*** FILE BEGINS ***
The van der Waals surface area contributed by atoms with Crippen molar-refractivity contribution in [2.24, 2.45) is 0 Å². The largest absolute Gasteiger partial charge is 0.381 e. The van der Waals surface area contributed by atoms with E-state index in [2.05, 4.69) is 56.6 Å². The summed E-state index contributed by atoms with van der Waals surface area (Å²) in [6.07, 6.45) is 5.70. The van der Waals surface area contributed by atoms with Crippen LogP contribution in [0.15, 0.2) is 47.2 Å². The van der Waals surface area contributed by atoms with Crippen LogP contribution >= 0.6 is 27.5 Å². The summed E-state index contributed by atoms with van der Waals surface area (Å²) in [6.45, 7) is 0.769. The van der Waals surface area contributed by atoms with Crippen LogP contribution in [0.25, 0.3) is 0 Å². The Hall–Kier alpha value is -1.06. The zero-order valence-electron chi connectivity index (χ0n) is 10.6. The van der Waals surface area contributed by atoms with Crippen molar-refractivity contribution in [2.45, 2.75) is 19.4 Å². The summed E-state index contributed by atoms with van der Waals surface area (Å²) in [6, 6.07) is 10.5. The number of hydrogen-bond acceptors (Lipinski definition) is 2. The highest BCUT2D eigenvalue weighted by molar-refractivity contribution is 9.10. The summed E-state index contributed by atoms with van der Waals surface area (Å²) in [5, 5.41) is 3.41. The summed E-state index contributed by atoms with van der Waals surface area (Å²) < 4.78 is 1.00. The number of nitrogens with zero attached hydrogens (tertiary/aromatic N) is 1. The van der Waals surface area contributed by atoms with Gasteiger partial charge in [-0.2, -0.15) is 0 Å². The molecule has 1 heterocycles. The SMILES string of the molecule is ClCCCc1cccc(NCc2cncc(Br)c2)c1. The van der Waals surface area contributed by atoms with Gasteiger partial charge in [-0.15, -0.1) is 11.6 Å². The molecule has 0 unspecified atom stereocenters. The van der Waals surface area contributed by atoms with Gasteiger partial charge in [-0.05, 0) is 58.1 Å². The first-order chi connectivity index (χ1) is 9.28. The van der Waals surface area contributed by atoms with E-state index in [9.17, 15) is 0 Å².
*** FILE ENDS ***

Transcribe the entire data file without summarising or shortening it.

The van der Waals surface area contributed by atoms with Crippen molar-refractivity contribution in [2.24, 2.45) is 0 Å². The largest absolute Gasteiger partial charge is 0.381 e. The van der Waals surface area contributed by atoms with E-state index in [2.05, 4.69) is 56.6 Å². The summed E-state index contributed by atoms with van der Waals surface area (Å²) in [6.07, 6.45) is 5.70. The van der Waals surface area contributed by atoms with Crippen LogP contribution in [0.15, 0.2) is 47.2 Å². The van der Waals surface area contributed by atoms with Crippen LogP contribution >= 0.6 is 27.5 Å². The summed E-state index contributed by atoms with van der Waals surface area (Å²) in [6.45, 7) is 0.769. The van der Waals surface area contributed by atoms with Crippen LogP contribution in [0.25, 0.3) is 0 Å². The Hall–Kier alpha value is -1.06. The zero-order valence-electron chi connectivity index (χ0n) is 10.6. The van der Waals surface area contributed by atoms with Crippen molar-refractivity contribution in [2.45, 2.75) is 19.4 Å². The summed E-state index contributed by atoms with van der Waals surface area (Å²) in [6, 6.07) is 10.5. The number of hydrogen-bond acceptors (Lipinski definition) is 2. The highest BCUT2D eigenvalue weighted by molar-refractivity contribution is 9.10. The summed E-state index contributed by atoms with van der Waals surface area (Å²) in [5, 5.41) is 3.41. The summed E-state index contributed by atoms with van der Waals surface area (Å²) < 4.78 is 1.00. The number of nitrogens with zero attached hydrogens (tertiary/aromatic N) is 1. The van der Waals surface area contributed by atoms with Gasteiger partial charge in [-0.2, -0.15) is 0 Å². The molecule has 1 heterocycles. The SMILES string of the molecule is ClCCCc1cccc(NCc2cncc(Br)c2)c1. The van der Waals surface area contributed by atoms with Gasteiger partial charge in [-0.15, -0.1) is 11.6 Å². The molecule has 0 unspecified atom stereocenters. The van der Waals surface area contributed by atoms with Gasteiger partial charge in [-0.05, 0) is 58.1 Å². The first-order chi connectivity index (χ1) is 9.28. The van der Waals surface area contributed by atoms with E-state index in [9.17, 15) is 0 Å².